The transcriptomics of de novo androgen biosynthesis in prostate cancer cells following androgen reduction

Jinrong Cheng, Yue Wu, James L. Mohler, Clement Ip

Research output: Contribution to journalArticle

18 Scopus citations

Abstract

The progression of prostate cancer to the castration-recurrent phenotype remains a major problem medically. The present study examined the transcriptomics of de novo androgen synthesis as a potential mechanism to escape from dependence on circulating androgen. VCaP, LNCaP and LaPC4 cells were acclimated to 1 nM testosterone for 5 generations before subjecting them to a reduced level of 0.03 nM testosterone. Changes in gene expression were quantified using qRT-PCR. analyses of the cholesterol biosynthesis pathway and the Δ4, Δ5 and backdoor steroidogenic pathways were carried out. VCaP cells showed no change in the transcriptome of cholesterol biosynthesis. however, several receptors for cholesterol transport were upregulated. The Δ4 and Δ5 steroidogenic pathways, but not the backdoor pathway, were stimulated. additionally, androgen receptor (AR) expression was increased. Taken together, the above changes might allow recovery of AR activity to a near normal level. In contrast, LNCaP cells showed only minimal adjustment in the transcriptome of steroidogenesis. LAPC4 cells were equally unresponsive to boosting the machinery of androgen production. In brief, our results suggest that the VCaP model is an appropriate model for further investigation of targeting the androgen-AR axis to block the emergence of castration-resistant prostate cancer.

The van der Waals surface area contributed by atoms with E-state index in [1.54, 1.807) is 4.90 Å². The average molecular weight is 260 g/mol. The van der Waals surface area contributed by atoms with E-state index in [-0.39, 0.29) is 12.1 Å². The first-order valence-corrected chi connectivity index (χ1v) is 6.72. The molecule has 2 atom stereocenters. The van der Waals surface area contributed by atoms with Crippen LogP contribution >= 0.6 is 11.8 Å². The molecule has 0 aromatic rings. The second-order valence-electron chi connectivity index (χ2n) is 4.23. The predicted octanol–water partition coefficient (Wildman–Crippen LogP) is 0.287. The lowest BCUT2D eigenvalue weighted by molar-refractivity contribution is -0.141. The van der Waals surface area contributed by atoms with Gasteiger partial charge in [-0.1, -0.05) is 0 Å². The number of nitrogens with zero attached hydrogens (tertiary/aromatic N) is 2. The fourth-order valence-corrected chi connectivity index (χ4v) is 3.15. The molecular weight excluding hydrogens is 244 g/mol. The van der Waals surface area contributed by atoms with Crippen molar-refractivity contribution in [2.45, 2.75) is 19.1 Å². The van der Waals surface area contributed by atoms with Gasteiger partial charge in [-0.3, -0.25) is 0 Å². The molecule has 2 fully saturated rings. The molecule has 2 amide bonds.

Original languageEnglish (US)
Pages (from-to)1033-1042
Number of pages10
JournalCancer Biology and Therapy
Volume9
Issue number12
DOIs
StatePublished - Jun 15 2010
Externally publishedYes

Keywords

  • Androgen reduction
  • Cholesterol biosynthesis
  • Cholesterol uptake
  • De novo steroidogenesis
  • Gene expression
  • Prostate cancer
  • Transcriptomics

ASJC Scopus subject areas

  • Molecular Medicine
  • Oncology
  • Pharmacology
  • Cancer Research

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